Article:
BIRMINGHAM, Mich. (FOX 2) - Theresa Flores was 15-years-old and just a sophomore at Birmingham Groves high school nearly 40 years ago when she was sold into a sex trafficking ring. Her story has become a book and now she's back to offer hope and help.
"I left here 37 years ago and said I would never come back. I was broken," she said.
Theresa is a survivor and is back where her nightmare started. She met an older boy at her high school, Birmingham Groves, and she wound up being sold in a sex trafficking ring. She was a student by day and a victim by night.
She had no choice. She said her traffickers threatened to kill her family if she said anything then they forced her to have sex with multiple men on multiple nights over the course of 18 months.
"So I would sneak out several nights a week and go through my backyard and wait for them to pick me up. (They would take me) to beautiful, rich homes all around this area," Theresa said.
One night, Theresa said she was kidnapped and then left for dead at a Detroit motel. Somehow she got the strength to get up and stumble into a diner to get help.
"A waitress said something to me nobody said, ever: 'Can I help you?' So she called the police and they brought me home," she said.
Shortly after she was saved, she moved away from Birmingham. The traffickers were never prosecuted; two are dead and one still lives in the area.
She's now an author and advocate and spoke Thursday at the Townsend in Birmingham during a fundraiser for CARE House of Oakland County. She also has her own organization, SOAP - Save Our Adolescents from Prostitution - that, among other things, places bars of soap in hotels across the country with information for victims about how to get help.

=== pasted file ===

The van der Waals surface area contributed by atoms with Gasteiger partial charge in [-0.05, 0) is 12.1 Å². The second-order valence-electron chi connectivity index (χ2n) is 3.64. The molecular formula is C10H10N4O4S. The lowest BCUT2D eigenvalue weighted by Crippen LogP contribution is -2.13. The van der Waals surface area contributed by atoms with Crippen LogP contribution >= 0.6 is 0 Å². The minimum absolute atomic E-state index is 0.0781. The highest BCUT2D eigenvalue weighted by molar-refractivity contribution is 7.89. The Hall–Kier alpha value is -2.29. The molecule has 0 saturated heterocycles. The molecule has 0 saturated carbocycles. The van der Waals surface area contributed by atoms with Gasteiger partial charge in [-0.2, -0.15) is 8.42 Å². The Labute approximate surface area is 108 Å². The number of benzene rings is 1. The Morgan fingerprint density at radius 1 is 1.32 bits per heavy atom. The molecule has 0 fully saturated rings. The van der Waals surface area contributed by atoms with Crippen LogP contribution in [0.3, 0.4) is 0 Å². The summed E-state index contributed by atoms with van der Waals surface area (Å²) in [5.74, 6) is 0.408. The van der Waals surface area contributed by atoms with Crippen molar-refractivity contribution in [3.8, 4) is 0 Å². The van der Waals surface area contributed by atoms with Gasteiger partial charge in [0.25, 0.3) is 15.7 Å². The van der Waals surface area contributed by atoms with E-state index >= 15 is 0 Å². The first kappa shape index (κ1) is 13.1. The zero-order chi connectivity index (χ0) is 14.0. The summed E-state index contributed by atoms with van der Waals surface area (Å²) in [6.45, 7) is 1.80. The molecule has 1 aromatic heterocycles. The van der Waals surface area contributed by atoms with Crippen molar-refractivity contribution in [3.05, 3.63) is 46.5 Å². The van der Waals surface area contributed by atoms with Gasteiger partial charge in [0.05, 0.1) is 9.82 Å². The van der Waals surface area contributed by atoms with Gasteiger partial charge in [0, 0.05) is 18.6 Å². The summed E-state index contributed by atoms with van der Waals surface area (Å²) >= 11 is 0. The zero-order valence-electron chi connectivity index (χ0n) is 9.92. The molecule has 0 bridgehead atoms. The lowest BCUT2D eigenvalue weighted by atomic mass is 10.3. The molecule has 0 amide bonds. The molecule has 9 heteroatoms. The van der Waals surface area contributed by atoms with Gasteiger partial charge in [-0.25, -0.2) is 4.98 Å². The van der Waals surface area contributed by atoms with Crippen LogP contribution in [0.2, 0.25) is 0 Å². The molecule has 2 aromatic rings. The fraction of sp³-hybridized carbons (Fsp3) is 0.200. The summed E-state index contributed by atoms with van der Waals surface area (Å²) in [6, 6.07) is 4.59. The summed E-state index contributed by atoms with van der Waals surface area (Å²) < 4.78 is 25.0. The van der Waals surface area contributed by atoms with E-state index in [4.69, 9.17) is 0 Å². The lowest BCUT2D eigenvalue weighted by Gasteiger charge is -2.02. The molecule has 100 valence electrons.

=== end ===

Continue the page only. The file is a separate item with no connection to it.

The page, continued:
Blythe Spitsbergen is the executive director of CARE House in Oakland County. The organization works with victims of child abuse and tries to prevent it.
"In Michigan, we rank sixth in the nation for human trafficking," Spitsbergen said. "27,000 kids - just here in Oakland County - will be sexually abused before they turn 18. That's a scary number."
We have to educate our children, she says, about stranger danger but also about people they know and trust. Social media makes it even harder as human traffickers could be lurking on the other side of the smartphone connection.
"We know that one in five kids will be propositioned via the internet or social media. That means 20 percent of kids sitting on their couch, in there home will be propositioned by a perpetrator," Spitsbergen said.
That makes Theresa even more dedicated to her efforts to stop the crime and help children - who it will impact forever.
"That's what drives me to do this now - to come back here - is because of all the other Theresa's out there now," she said.